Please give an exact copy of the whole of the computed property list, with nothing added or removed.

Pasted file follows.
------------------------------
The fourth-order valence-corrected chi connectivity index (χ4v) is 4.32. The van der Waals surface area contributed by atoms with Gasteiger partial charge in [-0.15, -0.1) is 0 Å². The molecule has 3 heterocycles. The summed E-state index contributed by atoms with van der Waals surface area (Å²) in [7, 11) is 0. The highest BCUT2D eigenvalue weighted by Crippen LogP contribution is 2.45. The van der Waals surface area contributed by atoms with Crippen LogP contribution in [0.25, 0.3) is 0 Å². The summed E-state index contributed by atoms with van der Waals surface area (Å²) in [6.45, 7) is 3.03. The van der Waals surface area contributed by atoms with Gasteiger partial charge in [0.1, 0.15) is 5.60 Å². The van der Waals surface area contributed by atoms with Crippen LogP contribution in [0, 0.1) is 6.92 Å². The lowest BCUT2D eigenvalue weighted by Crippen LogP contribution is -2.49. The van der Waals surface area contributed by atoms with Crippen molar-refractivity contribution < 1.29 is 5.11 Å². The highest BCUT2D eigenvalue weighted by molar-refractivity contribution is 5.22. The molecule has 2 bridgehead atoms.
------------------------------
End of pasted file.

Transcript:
The fourth-order valence-corrected chi connectivity index (χ4v) is 4.32. The van der Waals surface area contributed by atoms with Gasteiger partial charge in [-0.15, -0.1) is 0 Å². The molecule has 3 heterocycles. The summed E-state index contributed by atoms with van der Waals surface area (Å²) in [7, 11) is 0. The highest BCUT2D eigenvalue weighted by Crippen LogP contribution is 2.45. The van der Waals surface area contributed by atoms with Crippen LogP contribution in [0.25, 0.3) is 0 Å². The summed E-state index contributed by atoms with van der Waals surface area (Å²) in [6.45, 7) is 3.03. The van der Waals surface area contributed by atoms with Gasteiger partial charge in [0.1, 0.15) is 5.60 Å². The van der Waals surface area contributed by atoms with Crippen LogP contribution in [0, 0.1) is 6.92 Å². The lowest BCUT2D eigenvalue weighted by Crippen LogP contribution is -2.49. The van der Waals surface area contributed by atoms with Crippen molar-refractivity contribution < 1.29 is 5.11 Å². The highest BCUT2D eigenvalue weighted by molar-refractivity contribution is 5.22. The molecule has 2 bridgehead atoms.